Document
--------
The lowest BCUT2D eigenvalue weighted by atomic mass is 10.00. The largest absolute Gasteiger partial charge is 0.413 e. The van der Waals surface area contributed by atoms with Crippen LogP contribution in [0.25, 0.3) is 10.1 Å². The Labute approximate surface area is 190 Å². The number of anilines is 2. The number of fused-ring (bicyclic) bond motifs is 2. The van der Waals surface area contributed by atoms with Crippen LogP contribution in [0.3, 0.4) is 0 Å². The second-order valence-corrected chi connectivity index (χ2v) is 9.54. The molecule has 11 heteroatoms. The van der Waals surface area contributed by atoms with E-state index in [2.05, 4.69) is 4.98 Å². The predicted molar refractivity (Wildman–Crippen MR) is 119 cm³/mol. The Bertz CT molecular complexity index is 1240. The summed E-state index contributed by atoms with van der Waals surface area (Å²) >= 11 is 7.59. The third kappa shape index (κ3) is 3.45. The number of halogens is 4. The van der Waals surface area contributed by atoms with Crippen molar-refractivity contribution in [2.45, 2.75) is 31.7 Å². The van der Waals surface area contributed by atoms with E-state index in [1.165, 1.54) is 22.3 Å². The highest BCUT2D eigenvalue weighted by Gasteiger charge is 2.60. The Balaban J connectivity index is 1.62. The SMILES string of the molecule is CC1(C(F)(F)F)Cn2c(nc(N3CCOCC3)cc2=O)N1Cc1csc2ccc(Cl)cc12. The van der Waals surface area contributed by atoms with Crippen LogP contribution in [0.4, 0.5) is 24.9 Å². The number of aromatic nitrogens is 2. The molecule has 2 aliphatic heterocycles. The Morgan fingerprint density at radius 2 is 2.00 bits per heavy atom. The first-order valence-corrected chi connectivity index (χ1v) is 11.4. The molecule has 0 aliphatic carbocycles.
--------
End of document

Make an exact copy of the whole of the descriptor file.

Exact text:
The lowest BCUT2D eigenvalue weighted by atomic mass is 10.00. The largest absolute Gasteiger partial charge is 0.413 e. The van der Waals surface area contributed by atoms with Crippen LogP contribution in [0.25, 0.3) is 10.1 Å². The Labute approximate surface area is 190 Å². The number of anilines is 2. The number of fused-ring (bicyclic) bond motifs is 2. The van der Waals surface area contributed by atoms with Crippen LogP contribution in [0.3, 0.4) is 0 Å². The second-order valence-corrected chi connectivity index (χ2v) is 9.54. The molecule has 11 heteroatoms. The van der Waals surface area contributed by atoms with E-state index in [2.05, 4.69) is 4.98 Å². The predicted molar refractivity (Wildman–Crippen MR) is 119 cm³/mol. The Bertz CT molecular complexity index is 1240. The summed E-state index contributed by atoms with van der Waals surface area (Å²) >= 11 is 7.59. The third kappa shape index (κ3) is 3.45. The number of halogens is 4. The van der Waals surface area contributed by atoms with Crippen molar-refractivity contribution in [2.45, 2.75) is 31.7 Å². The van der Waals surface area contributed by atoms with E-state index in [1.165, 1.54) is 22.3 Å². The highest BCUT2D eigenvalue weighted by Gasteiger charge is 2.60. The Balaban J connectivity index is 1.62. The SMILES string of the molecule is CC1(C(F)(F)F)Cn2c(nc(N3CCOCC3)cc2=O)N1Cc1csc2ccc(Cl)cc12. The van der Waals surface area contributed by atoms with Crippen LogP contribution in [0.4, 0.5) is 24.9 Å². The number of aromatic nitrogens is 2. The molecule has 2 aliphatic heterocycles. The Morgan fingerprint density at radius 2 is 2.00 bits per heavy atom. The first-order valence-corrected chi connectivity index (χ1v) is 11.4. The molecule has 0 aliphatic carbocycles.